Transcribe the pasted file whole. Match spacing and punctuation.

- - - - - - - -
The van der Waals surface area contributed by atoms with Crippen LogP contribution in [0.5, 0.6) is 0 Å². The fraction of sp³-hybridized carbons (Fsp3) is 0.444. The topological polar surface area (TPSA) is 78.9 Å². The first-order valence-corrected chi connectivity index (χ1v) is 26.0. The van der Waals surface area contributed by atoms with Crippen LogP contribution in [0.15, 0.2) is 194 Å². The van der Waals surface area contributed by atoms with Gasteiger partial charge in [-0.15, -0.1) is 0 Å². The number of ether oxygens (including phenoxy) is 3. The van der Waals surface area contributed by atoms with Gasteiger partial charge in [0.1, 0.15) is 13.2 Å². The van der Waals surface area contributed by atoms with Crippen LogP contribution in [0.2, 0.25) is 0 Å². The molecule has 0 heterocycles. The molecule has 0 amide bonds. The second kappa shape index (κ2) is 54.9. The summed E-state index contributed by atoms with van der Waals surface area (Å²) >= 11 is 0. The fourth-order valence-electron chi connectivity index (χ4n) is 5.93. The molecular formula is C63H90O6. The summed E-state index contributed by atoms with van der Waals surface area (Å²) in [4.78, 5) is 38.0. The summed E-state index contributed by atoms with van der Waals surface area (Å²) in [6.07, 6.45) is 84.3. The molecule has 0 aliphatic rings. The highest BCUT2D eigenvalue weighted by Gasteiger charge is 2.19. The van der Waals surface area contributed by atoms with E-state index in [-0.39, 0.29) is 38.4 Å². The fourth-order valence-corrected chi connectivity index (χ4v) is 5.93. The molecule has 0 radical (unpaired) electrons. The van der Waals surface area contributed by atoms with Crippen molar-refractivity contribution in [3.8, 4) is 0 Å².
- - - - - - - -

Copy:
The van der Waals surface area contributed by atoms with Crippen LogP contribution in [0.5, 0.6) is 0 Å². The fraction of sp³-hybridized carbons (Fsp3) is 0.444. The topological polar surface area (TPSA) is 78.9 Å². The first-order valence-corrected chi connectivity index (χ1v) is 26.0. The van der Waals surface area contributed by atoms with Crippen LogP contribution in [0.15, 0.2) is 194 Å². The van der Waals surface area contributed by atoms with Gasteiger partial charge in [-0.15, -0.1) is 0 Å². The number of ether oxygens (including phenoxy) is 3. The van der Waals surface area contributed by atoms with Gasteiger partial charge in [0.1, 0.15) is 13.2 Å². The van der Waals surface area contributed by atoms with Crippen LogP contribution in [0.2, 0.25) is 0 Å². The molecule has 0 heterocycles. The molecule has 0 amide bonds. The second kappa shape index (κ2) is 54.9. The summed E-state index contributed by atoms with van der Waals surface area (Å²) >= 11 is 0. The fourth-order valence-electron chi connectivity index (χ4n) is 5.93. The molecular formula is C63H90O6. The summed E-state index contributed by atoms with van der Waals surface area (Å²) in [4.78, 5) is 38.0. The summed E-state index contributed by atoms with van der Waals surface area (Å²) in [6.07, 6.45) is 84.3. The molecule has 0 aliphatic rings. The highest BCUT2D eigenvalue weighted by Gasteiger charge is 2.19. The van der Waals surface area contributed by atoms with E-state index in [-0.39, 0.29) is 38.4 Å². The fourth-order valence-corrected chi connectivity index (χ4v) is 5.93. The molecule has 0 radical (unpaired) electrons. The van der Waals surface area contributed by atoms with Crippen molar-refractivity contribution in [3.8, 4) is 0 Å².